to know what they are being exposed from cleaning products," said Erin
Switalski, executive director of Women's Voices for the Earth. "Making
product ingredient information public is a critical step towards
protecting the health and well-being of all consumers."
"It's high time that New York State enforce the law and hold cleaning
product manufacturers accountable for the dangerous chemicals in their
products. We applaud the Department of Environmental Conservation for
taking this long-awaited action," said Saima Anjam, Environmental
Advocates of New York.
Cleaning product manufacturers are taking notice of the changing
climate toward toxics in products. In response to a letter sent by the
groups involved in the court case, several companies, including the
California-based Sunshine Makers, Inc. (manufacturers of Simple Green
products), filed reports
with the State for the first time. And three weeks after the disclosure
lawsuit was filed, household cleaner manufacturing giant SC Johnson
announced that it would begin disclosing the chemical ingredients in its
products through product labels and a website.
"We commend the DEC for requiring manufacturers to 'come clean' about
the ingredients in their products," said Laura Haight, senior
environmental associate with NYPIRG. "Sunshine is the best
Studies show links between chemicals in common household cleaners and
respiratory irritation, asthma, and allergies. Occupational exposures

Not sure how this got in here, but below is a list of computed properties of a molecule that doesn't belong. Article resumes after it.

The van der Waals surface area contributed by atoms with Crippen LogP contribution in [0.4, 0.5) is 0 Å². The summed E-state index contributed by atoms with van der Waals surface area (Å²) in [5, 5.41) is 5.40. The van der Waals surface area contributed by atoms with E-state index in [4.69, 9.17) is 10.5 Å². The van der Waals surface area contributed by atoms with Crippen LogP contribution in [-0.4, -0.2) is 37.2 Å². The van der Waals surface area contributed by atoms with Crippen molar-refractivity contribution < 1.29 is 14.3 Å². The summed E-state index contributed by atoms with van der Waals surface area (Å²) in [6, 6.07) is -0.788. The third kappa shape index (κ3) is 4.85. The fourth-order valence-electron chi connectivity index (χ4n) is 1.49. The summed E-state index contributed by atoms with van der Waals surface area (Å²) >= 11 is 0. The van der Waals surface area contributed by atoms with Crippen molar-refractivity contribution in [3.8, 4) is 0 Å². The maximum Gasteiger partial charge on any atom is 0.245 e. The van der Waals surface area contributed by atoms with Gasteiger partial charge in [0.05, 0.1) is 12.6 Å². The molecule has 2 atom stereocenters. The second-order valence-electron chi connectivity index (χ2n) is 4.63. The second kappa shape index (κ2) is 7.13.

to some ethylene glycol ethers, often used as solvents in cleaning
products, are associated with red blood cell damage, reproductive system
damage, and birth defects. Some solvents in cleaning products are also
toxic to the nervous system.
"Everyone knows somebody with breast cancer," said Huntington Breast
Cancer Action Coalition President Karen Miller. "While researchers
are connecting the dots between toxic exposure found in products we use
every day, regulatory agencies must step up the pace to provide
consumers with the right to know what they are bringing into their
"Many chemicals in cleaning products and air fresheners are endocrine
disruptors which are suspected of having links to cancer, and which
alter mammary gland development in animal studies. The public has the
right to know if some of the potentially harmful chemicals of concern,
such as alkyphenols, terpenes, benzene, some antimicrobial agents and
certain synthetic musks are in the products they use," said Capital
Region Action Against Breast Cancer! Program Coordinator Margaret
"This is a long-overdue protection that consumers need and deserve,"
said New York State United Teachers Vice President Kathleen Donahue.
"The State of New York's commitment to full disclosure of chemical
ingredients is a significant step," said Sierra Club Atlantic Chapter
Conservation Program Manager Roger Downs. "Now New Yorkers can make
educated choices about the household products that they use."
"With a New York law already in place to protect children at schools
from the toxic chemicals in cleaning products, the enforcement of this
disclosure requirement will give parents the opportunity to make their
homes as safe as schools," Grassroots Environmental Education Executive
Director Patti Wood.